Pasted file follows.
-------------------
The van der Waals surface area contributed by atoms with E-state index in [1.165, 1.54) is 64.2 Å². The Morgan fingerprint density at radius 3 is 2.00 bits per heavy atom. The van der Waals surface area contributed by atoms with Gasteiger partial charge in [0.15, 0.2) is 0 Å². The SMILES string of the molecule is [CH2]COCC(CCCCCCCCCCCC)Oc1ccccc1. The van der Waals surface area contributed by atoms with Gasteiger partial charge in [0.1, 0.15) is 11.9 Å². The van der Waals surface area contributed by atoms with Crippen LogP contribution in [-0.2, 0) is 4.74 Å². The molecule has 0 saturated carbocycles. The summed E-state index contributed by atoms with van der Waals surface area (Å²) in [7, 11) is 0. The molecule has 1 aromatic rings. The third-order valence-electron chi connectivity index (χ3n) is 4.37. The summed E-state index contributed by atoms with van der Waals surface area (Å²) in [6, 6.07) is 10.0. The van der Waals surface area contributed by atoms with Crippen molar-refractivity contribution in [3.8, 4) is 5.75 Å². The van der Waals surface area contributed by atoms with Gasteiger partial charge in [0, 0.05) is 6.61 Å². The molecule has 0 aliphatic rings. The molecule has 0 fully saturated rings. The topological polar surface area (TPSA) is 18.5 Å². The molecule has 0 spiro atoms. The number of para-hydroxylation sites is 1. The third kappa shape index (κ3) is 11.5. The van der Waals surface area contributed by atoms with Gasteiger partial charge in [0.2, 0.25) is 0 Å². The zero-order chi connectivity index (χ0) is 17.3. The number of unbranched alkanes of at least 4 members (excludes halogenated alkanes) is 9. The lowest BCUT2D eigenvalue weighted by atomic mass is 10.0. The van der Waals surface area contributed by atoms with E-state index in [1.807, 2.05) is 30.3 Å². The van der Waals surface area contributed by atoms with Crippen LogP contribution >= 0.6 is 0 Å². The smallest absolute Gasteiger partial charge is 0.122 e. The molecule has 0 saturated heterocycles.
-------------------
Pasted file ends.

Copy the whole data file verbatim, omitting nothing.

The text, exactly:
The van der Waals surface area contributed by atoms with E-state index in [1.165, 1.54) is 64.2 Å². The Morgan fingerprint density at radius 3 is 2.00 bits per heavy atom. The van der Waals surface area contributed by atoms with Gasteiger partial charge in [0.15, 0.2) is 0 Å². The SMILES string of the molecule is [CH2]COCC(CCCCCCCCCCCC)Oc1ccccc1. The van der Waals surface area contributed by atoms with Gasteiger partial charge in [0.1, 0.15) is 11.9 Å². The van der Waals surface area contributed by atoms with Crippen LogP contribution in [-0.2, 0) is 4.74 Å². The molecule has 0 saturated carbocycles. The summed E-state index contributed by atoms with van der Waals surface area (Å²) in [7, 11) is 0. The molecule has 1 aromatic rings. The third-order valence-electron chi connectivity index (χ3n) is 4.37. The summed E-state index contributed by atoms with van der Waals surface area (Å²) in [6, 6.07) is 10.0. The van der Waals surface area contributed by atoms with Crippen molar-refractivity contribution in [3.8, 4) is 5.75 Å². The van der Waals surface area contributed by atoms with Gasteiger partial charge in [0, 0.05) is 6.61 Å². The molecule has 0 aliphatic rings. The molecule has 0 fully saturated rings. The topological polar surface area (TPSA) is 18.5 Å². The molecule has 0 spiro atoms. The number of para-hydroxylation sites is 1. The third kappa shape index (κ3) is 11.5. The van der Waals surface area contributed by atoms with Gasteiger partial charge in [0.2, 0.25) is 0 Å². The zero-order chi connectivity index (χ0) is 17.3. The number of unbranched alkanes of at least 4 members (excludes halogenated alkanes) is 9. The lowest BCUT2D eigenvalue weighted by atomic mass is 10.0. The van der Waals surface area contributed by atoms with E-state index in [1.807, 2.05) is 30.3 Å². The van der Waals surface area contributed by atoms with Crippen LogP contribution >= 0.6 is 0 Å². The smallest absolute Gasteiger partial charge is 0.122 e. The molecule has 0 saturated heterocycles.